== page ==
tive of Task Categories for which no exposure data have been reported.


Page 26: Human Exposure to Chemicals in the Workplace_Ethylene Oxide


'.ported and Prediol~ed Exposure to Ethylene Oxide by Unitortl Task Category/Industrial Seotor



Produotion - lnYolYlna direct orindireot oontaot with ethylene oxldedurins lts ..nutaoture.

Produotion - lnyolYina dlreat orindirect oontaot with ethylene oxidedurins ..nuraoture or other ohe.loala.

Produotion - lnyolYina direat orlndirect oontaot with ethylene oaidedurins aterill.atlon or "'ioalproduota by the ..nuraoturer.

Produotion - lnyolYlns direat orIndirect oontaot with ethylen. oxidedurins aterillaatlon of rinlahedapioea and other .laoellaneousoo.-oditlea.

Uae - lnyolYinc direat or indirectcontaot with ethylene oxlde durinsinstru..nt aterillaatlon in healthoare raoUitiea.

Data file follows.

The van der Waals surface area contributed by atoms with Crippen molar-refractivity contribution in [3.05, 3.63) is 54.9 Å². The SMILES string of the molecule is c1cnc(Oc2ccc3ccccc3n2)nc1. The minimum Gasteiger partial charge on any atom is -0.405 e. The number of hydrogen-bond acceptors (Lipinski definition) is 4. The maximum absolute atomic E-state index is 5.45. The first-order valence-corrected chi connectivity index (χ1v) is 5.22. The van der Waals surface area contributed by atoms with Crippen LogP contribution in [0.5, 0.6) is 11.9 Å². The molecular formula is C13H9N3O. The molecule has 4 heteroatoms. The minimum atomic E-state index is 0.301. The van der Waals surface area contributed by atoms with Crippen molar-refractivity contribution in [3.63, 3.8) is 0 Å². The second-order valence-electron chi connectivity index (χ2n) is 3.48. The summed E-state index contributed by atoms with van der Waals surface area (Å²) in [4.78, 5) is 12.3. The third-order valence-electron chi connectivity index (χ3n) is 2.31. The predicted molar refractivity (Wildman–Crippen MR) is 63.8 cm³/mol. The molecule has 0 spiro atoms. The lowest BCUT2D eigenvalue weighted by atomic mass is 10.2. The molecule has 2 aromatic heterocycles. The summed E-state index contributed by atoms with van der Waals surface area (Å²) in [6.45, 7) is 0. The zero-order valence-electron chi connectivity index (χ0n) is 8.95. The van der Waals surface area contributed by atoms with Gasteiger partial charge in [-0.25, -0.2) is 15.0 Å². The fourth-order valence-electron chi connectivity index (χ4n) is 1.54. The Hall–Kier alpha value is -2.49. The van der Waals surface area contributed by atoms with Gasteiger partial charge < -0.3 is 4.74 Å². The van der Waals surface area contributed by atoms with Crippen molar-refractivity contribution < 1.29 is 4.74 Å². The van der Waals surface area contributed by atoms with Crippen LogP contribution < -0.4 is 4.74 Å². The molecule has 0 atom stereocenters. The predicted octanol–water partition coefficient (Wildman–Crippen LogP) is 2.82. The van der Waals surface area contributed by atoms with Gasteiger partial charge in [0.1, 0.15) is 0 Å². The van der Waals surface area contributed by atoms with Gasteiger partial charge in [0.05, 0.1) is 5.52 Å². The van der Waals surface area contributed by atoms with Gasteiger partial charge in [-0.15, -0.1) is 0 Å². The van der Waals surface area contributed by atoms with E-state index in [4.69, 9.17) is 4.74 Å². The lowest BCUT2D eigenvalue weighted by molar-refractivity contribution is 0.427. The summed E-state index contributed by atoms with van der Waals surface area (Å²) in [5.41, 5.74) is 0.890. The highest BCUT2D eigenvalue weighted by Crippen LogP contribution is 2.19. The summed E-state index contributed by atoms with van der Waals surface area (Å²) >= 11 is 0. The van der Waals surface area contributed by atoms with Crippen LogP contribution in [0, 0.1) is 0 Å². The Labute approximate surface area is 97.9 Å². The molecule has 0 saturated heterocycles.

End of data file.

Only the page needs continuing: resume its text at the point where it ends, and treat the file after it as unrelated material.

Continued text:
Mean 01' AreaMeasurellejnh , pp.


10.25a (5-33)b1.2~a (5-33)b

11.6 (NI:I_56)b



Hfta b0.911a (0,,29-1.6~

<3.0 (2,,0-11.5)


<1I.5b ,d «1_12}b,d<1.0b,e '<1.0)fl,eHft <1_2)1

a b<11.2 (:<2-51.1)

Mean 8-hour TVA orPeraonal Sa.plea,

pp. (range)


bHft (0.6-6)b<111 (6-28)

0.3b (NR)

1.8h (NO-23)r

<lOb (HR)HR (0.1-2.0)

HR<50b (NR)HO

0.611a (0.06-3.12)a

>o.9~a (NR) a0.55 (0.23-0.92)

1I.1a (0.116-9.30)a

b a<1 b(0.21-0.112)2.~ (NR)<5 (HR)bNR 0-6)HR (O_19)b

Long Ter. AveraseExposure, pp.




h1.1 (0.8,2.11)



0.68a (0.1111, 2.56)a

0.56a (0.52, 1.1I1)a

8.911 (1.93, 5.16)a

Maxi... ProbableAverase Exposure,











Joyner, 19611

Rosatedt et aI.,1919aFlorea, 1983

Oaer, 1919

OSHA, 1983OsaA, 1983

Ooldsraben andZank, 1981Gor_n andHoran, 1981

Ooldsraben andZank, 1981Korpela et al.,1983Glu8r, 1911Hines and Spear,19811Ooldsraben andZank, 1981He_inki, 1983OSHA, 1983

Page 27: Human Exposure to Chemicals in the Workplace_Ethylene Oxide

Mean, or AreaMeasurements, pp.


TABLE 3-1 (cant.)

Mean O-hour TWA orPersonal SoNples,

ppm (range)

Long Term AverageExposure, ppm

(OH, 050)